Jim Rothnie, new business director at McCann Manchester, says that agencies can no longer afford to ignore the finer details on a prospective client’s non-disclosure agreement 

They always say, read the small print.

I know it’s boring, and I know it’s small and fiendishly hard to read. Which means most people give it a cursory glance and sign on the dotted line.

The scenario I’m about to paint will be familiar to anyone who’s spent time working in new business in an agency.

Jim Rothnie

Jim Rothnie

In fact, the scenario is so familiar that you may be tempted to skim through and move on to the next article.

But stay with me, because there is a pretty nasty sting in the tail which affects all agencies regardless of size or specialism.

Picture the scene…

The phone goes and it is the head of procurement from a large company you’ve been trying to get through the door of for months. The conversation goes something along the lines of:

“We’re looking to put our business out to pitch and we’d very much like to involve your agency in the process. We’re only talking to around five agencies and will shortlist three to pitch. Would you be interested in participating?”

You take a deep breath and muster up an appropriate response sitting somewhere between puppy dog enthusiasm, insouciance and polished professionalism. “Yes, we’d be interested, but before we commit, can you tell me a little more?” you respond.

To which the reply goes, “We’ll need you to sign an NDA before we can share anything. I’ll send you one, can you get it back to me tomorrow morning because we’re looking to do chemistry meetings in the next week or so.”

Happy days. NDA arrives, you give it a cursory glance just to make sure it is dated correctly and is made out in your company name, sign it, return it and don’t give it another thought.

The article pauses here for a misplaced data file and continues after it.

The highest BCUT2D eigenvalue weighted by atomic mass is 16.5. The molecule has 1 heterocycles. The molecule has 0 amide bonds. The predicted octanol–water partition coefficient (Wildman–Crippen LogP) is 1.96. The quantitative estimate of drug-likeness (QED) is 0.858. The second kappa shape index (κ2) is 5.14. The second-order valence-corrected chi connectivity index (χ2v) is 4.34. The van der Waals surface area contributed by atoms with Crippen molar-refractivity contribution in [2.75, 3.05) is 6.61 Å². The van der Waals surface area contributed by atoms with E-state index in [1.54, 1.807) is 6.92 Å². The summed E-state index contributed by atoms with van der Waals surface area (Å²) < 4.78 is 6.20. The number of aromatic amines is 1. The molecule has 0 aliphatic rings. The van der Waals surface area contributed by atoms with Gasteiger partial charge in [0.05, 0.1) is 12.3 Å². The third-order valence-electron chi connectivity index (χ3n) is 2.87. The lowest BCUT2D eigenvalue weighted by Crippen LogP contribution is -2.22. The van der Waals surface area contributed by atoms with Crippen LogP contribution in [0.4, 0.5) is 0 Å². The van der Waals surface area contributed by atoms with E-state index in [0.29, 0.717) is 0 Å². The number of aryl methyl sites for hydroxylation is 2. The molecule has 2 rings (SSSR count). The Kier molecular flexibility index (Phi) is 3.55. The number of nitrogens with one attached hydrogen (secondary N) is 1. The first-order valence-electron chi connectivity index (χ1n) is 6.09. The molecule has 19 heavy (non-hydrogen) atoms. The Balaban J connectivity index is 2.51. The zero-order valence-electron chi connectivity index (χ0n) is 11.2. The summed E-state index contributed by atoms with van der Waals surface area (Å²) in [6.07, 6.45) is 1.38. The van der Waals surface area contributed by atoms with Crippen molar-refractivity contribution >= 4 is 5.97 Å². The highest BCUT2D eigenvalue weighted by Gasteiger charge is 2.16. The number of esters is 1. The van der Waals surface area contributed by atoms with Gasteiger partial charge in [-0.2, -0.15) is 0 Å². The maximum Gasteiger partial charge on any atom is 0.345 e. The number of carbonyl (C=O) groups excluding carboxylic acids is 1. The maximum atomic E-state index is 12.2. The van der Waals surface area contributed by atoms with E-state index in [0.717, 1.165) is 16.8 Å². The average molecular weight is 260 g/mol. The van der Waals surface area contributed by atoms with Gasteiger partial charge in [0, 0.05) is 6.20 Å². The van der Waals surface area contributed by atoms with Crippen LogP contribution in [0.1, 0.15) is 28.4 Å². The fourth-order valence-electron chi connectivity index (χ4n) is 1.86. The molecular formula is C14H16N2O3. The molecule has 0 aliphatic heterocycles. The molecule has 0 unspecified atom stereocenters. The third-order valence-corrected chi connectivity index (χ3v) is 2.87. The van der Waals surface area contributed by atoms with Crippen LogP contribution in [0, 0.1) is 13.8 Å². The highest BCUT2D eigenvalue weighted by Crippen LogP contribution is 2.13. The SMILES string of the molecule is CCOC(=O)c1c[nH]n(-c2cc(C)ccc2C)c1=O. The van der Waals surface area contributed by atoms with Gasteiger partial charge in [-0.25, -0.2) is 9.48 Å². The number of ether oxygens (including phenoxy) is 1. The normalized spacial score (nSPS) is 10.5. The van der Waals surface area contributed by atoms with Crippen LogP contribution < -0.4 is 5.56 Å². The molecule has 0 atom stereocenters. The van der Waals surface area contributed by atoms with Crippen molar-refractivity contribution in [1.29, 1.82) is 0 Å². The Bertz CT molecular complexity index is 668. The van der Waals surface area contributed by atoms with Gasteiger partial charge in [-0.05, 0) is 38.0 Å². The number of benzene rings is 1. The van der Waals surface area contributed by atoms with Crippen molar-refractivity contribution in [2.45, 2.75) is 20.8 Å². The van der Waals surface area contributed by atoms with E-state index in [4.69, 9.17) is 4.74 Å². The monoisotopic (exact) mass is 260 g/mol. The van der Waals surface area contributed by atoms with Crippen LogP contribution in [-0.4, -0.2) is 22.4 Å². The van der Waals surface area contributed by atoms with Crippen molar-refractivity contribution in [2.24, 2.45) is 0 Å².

And that’s where things start to unravel. But the problem is, you don’t yet know it and chances are you probably won’t know that you’ve got a problem unless you are lucky enough to win the pitch and re-engage with procurement on sorting your contract.

And the reason you’ve got a problem you don’t yet know about is because when was the last time you stopped to read an NDA? Not just check the date and your company name, but I mean really read it, line by line and clause by clause?

I know the answer to this one based on numerous conversations with procurement people over the last couple of years.

Because if you have read an NDA recently, you’ll have spotted they’re becoming increasingly draconian.

So much so that it feels like someone is making a small fortune running seminars for procurement professionals on how to write one-sided contractual documentation for agencies, because the same clauses are turning up time and again. And it’s a trend that has become more prevalent in the past 18 months or so.

They’ll play fast and loose with your IP

It starts with a one-way rather than a two-way NDA which basically means you’ve got to keep the client’s IP a closely guarded secret on pain of death, but they can play fast and loose with yours.

It then gets fruitier because there’s no term on the agreement, so if you sign up you’re bound to maintain confidentiality in perpetuity.